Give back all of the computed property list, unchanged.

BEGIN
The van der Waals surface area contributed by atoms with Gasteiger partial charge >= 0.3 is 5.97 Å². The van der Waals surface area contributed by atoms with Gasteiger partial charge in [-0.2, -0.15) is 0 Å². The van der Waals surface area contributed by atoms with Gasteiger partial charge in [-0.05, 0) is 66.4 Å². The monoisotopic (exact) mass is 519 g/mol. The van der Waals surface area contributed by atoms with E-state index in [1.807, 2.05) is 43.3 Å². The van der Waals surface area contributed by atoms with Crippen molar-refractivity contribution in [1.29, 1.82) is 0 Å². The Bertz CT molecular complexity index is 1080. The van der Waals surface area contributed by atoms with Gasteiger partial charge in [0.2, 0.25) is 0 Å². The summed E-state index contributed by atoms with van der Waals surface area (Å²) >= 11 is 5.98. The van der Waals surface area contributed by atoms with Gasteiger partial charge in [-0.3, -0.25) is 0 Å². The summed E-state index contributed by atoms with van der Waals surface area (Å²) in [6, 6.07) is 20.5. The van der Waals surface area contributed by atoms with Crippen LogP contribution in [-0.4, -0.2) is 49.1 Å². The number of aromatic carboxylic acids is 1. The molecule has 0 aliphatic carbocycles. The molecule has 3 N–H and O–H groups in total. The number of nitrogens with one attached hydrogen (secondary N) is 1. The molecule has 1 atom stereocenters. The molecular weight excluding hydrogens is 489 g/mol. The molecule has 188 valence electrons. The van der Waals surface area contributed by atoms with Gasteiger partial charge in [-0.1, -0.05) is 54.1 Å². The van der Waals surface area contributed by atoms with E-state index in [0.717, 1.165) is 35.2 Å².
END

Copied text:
The van der Waals surface area contributed by atoms with Gasteiger partial charge >= 0.3 is 5.97 Å². The van der Waals surface area contributed by atoms with Gasteiger partial charge in [-0.2, -0.15) is 0 Å². The van der Waals surface area contributed by atoms with Gasteiger partial charge in [-0.05, 0) is 66.4 Å². The monoisotopic (exact) mass is 519 g/mol. The van der Waals surface area contributed by atoms with E-state index in [1.807, 2.05) is 43.3 Å². The van der Waals surface area contributed by atoms with Crippen molar-refractivity contribution in [1.29, 1.82) is 0 Å². The Bertz CT molecular complexity index is 1080. The van der Waals surface area contributed by atoms with Gasteiger partial charge in [0.2, 0.25) is 0 Å². The summed E-state index contributed by atoms with van der Waals surface area (Å²) >= 11 is 5.98. The van der Waals surface area contributed by atoms with Gasteiger partial charge in [-0.3, -0.25) is 0 Å². The summed E-state index contributed by atoms with van der Waals surface area (Å²) in [6, 6.07) is 20.5. The van der Waals surface area contributed by atoms with Crippen LogP contribution in [-0.4, -0.2) is 49.1 Å². The number of aromatic carboxylic acids is 1. The molecule has 0 aliphatic carbocycles. The molecule has 3 N–H and O–H groups in total. The number of nitrogens with one attached hydrogen (secondary N) is 1. The molecule has 1 atom stereocenters. The molecular weight excluding hydrogens is 489 g/mol. The molecule has 188 valence electrons. The van der Waals surface area contributed by atoms with Gasteiger partial charge in [-0.1, -0.05) is 54.1 Å². The van der Waals surface area contributed by atoms with E-state index in [0.717, 1.165) is 35.2 Å².